The Husband’s Secret by Liane Moriarty tells the parallel stories of three women of varying ages, experiencing various family and marital issues. It begins with Cecilia finding a letter from her husband. Written on the front is her name and a note requesting it only be opened in the event of his death. Naturally, she opens it after debating with herself, discovering her husband has been hiding a terrible secret from his past.
This is a book that has been sat on my shelf for a year or two, waiting for me to finally get round to reading it. The premise was intriguing, and anything with the word ‘Secret’ in the title has a natural draw for me, but it was lent to me during a time that I was off reading, so it ended up getting shelved.
I’ve recently begun reading a lot of thriller/mystery novels, and this showed up frequently in recommendations on Goodreads, alongside several books I have recently read and enjoyed. It was described as being very suspenseful, so I decided to finally give it ago. I was unbelievably disappointed.
This book is boring. I’m not sure where the good reviews and descriptions of it being ‘gripping’ and ‘suspenseful’ come from. It wasn’t either of these things. It was boring, predictable and much more family drama/soap opera than suspense thriller.
I’ll start with the characters. The story centres around three women. Cecilia is a middle class, 40-something mother of three, who spends her time being perfectly organised and hosting Tupperware parties. Rachel is a 60-something widow, whose teenage daughter was murdered twenty years ago. Tess discovers her husband is in love with her best friend and leaves Melbourne for Sydney with her young son to live with her mother. Each one of these women are boringly perfect and terribly bitchy. None of them are relatable; perhaps Tess more than the others. The prose reads as if Moriarty thinks all women are like this, and perhaps they are! What do I know, I’m a twenty-something from the UK, maybe I’m too young for this?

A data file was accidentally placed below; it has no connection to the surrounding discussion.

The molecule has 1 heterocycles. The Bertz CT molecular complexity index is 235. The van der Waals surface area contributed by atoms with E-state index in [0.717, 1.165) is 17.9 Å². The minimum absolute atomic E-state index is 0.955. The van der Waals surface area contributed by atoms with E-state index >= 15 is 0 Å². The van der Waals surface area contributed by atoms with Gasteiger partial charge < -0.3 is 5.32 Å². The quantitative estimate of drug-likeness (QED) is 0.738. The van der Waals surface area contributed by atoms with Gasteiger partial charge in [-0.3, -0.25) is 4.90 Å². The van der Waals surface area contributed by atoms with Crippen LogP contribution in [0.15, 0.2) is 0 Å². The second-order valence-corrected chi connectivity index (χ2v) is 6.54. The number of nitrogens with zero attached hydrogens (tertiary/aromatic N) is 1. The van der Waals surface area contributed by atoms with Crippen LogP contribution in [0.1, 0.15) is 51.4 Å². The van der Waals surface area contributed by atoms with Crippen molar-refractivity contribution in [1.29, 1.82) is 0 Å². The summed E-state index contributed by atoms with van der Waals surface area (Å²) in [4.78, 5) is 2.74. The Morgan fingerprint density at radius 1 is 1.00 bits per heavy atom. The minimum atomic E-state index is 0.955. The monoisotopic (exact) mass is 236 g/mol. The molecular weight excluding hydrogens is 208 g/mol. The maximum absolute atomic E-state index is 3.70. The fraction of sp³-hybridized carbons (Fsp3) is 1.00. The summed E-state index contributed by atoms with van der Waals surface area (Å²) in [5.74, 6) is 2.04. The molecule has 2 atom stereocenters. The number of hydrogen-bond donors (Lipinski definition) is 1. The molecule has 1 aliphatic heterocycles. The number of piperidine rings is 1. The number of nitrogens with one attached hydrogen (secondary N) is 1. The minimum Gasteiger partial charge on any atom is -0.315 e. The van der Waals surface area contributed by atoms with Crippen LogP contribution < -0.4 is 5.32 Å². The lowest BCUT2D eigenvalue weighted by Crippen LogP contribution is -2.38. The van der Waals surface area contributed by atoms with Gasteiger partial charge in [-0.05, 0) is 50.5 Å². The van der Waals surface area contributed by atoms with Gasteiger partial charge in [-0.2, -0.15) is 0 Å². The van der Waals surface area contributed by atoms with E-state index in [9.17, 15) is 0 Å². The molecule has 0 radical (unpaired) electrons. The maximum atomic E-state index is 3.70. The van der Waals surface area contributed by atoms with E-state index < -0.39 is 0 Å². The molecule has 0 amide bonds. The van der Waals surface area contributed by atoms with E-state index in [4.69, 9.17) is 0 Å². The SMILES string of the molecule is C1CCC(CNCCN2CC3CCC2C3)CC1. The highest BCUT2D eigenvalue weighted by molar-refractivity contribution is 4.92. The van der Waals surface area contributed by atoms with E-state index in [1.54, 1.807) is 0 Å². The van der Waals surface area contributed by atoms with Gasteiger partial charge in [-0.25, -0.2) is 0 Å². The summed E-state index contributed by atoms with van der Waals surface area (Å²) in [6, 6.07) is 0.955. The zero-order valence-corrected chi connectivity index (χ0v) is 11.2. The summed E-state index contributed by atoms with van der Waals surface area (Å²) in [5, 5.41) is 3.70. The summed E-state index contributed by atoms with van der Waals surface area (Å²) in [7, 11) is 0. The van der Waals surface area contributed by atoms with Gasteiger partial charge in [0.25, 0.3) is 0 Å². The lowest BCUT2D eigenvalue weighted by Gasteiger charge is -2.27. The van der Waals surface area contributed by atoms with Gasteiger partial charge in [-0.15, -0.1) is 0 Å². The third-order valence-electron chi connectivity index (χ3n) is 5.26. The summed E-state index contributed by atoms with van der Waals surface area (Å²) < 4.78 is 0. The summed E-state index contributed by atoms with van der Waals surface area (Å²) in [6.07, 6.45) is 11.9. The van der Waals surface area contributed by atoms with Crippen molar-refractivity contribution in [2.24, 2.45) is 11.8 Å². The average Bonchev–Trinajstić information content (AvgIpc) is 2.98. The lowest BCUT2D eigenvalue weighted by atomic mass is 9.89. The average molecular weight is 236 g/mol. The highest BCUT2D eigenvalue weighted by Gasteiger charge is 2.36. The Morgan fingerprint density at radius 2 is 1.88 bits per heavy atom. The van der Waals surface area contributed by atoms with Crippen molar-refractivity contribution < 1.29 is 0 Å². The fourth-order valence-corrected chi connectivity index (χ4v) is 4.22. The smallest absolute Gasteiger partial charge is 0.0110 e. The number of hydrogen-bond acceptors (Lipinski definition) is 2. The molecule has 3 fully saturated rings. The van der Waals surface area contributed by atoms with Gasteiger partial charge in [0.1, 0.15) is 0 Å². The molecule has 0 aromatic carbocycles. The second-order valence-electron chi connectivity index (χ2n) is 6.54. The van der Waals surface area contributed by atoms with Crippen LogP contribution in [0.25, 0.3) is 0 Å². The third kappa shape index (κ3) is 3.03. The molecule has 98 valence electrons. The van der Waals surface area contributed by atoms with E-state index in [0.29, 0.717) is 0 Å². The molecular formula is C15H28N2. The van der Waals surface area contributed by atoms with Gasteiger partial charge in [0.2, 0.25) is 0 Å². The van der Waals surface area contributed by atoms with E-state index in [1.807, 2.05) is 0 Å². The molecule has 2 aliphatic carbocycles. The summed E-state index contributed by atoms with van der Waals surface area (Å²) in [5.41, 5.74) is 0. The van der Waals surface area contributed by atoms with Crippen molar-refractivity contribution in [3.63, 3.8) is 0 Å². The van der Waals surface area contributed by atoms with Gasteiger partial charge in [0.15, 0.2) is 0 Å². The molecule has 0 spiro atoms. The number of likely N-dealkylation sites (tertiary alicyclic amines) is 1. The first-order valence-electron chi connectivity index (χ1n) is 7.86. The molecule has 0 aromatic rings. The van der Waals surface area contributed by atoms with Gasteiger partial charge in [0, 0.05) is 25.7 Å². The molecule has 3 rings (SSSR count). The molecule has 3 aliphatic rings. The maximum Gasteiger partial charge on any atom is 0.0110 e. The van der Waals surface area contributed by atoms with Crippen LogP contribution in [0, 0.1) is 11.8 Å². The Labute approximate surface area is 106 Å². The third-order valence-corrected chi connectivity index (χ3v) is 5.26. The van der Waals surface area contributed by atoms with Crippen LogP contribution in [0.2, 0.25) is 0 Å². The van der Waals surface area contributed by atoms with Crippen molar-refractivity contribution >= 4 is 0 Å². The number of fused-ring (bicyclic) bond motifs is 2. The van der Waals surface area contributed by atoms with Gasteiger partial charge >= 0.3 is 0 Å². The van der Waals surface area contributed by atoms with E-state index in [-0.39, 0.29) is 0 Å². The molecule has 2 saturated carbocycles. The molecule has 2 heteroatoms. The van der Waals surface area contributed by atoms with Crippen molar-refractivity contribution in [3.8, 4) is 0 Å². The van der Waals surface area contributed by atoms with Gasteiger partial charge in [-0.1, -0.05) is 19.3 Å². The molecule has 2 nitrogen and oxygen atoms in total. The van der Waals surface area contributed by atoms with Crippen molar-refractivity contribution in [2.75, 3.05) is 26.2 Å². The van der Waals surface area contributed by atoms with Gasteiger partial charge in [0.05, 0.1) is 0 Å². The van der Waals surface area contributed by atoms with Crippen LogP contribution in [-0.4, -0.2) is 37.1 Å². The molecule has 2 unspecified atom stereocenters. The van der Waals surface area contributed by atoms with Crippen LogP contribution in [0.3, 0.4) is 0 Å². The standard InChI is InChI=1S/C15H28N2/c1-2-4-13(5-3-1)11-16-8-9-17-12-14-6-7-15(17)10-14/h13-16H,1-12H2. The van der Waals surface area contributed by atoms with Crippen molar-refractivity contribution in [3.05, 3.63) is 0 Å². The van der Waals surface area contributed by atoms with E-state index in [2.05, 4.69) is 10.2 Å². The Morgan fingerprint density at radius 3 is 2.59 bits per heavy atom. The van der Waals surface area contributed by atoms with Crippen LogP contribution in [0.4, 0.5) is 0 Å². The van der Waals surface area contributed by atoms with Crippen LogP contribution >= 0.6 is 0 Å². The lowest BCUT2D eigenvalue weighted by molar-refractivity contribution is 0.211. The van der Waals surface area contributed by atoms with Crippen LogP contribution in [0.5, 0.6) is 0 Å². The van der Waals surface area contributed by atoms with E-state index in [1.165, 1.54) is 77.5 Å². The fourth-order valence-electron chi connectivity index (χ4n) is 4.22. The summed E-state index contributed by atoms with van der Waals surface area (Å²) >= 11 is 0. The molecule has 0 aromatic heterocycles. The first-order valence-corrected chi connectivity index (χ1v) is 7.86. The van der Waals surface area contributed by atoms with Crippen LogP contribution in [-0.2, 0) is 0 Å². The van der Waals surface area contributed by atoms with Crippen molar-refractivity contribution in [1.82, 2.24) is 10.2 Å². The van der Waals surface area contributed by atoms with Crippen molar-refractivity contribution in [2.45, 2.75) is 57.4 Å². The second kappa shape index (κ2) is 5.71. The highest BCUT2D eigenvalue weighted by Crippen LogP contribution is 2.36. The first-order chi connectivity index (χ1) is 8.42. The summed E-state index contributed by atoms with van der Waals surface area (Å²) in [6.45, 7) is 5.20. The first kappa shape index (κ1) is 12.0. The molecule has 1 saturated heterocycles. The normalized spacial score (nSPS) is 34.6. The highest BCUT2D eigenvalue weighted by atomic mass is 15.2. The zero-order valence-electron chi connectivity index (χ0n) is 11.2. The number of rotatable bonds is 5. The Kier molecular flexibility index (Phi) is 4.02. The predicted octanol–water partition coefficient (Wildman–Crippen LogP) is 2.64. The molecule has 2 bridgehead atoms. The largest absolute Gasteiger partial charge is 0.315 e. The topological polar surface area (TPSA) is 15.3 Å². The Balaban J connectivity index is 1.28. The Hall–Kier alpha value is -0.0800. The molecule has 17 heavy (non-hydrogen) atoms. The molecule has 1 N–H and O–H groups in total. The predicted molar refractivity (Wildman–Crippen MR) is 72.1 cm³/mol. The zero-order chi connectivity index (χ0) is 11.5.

Secondly, the so-called ‘suspense’. There is a glimmer of suspense there in the first few chapters, as we wait for Cecilia to finally open the letter. By the time she finally does, however, we’ve pretty much guessed what’s inside. Anticlimax. After that, I was counting the pages to the end and was glad when it came. I didn’t really care what happened to any of the characters and very little actually happened after the Big Reveal that we were all expecting.
Tess’s story thread also seemed quite irrelevant to me, although this was the thread I enjoyed the most. Other than a couple of conversations, and being in the same place, she wasn’t connected to the other two characters at all. She was only needed to set up the events for the final few chapters, and even then it could have been explained another way (I don’t want to give any spoilers, so sorry I’m being a bit vague).
On a positive note, this book was very easy to read and I raced through it. The writing is good enough to keep you gripped until the halfway point, after which you’ve invested too much to give up. I imagine the target audience is more 40+; women who have experienced family life and can perhaps empathise with these women more than I can. It has some great reviews elsewhere; I suppose I was just disappointed as I was looking for something a bit more gripping and I feel this book is wrongly categorised.
Would I recommend this? Probably not. There are hundreds of much better books more worthy of your time. That being said, if you find yourself in a position where this book is the only one on offer (stuck in an isolated cabin somewhere with no nearby bookshops and this abandoned on the lonely bookshelf), then I’d say give it a go. You might enjoy it more than I did; you might be closer to the target audience than I am.
6/10 – Alright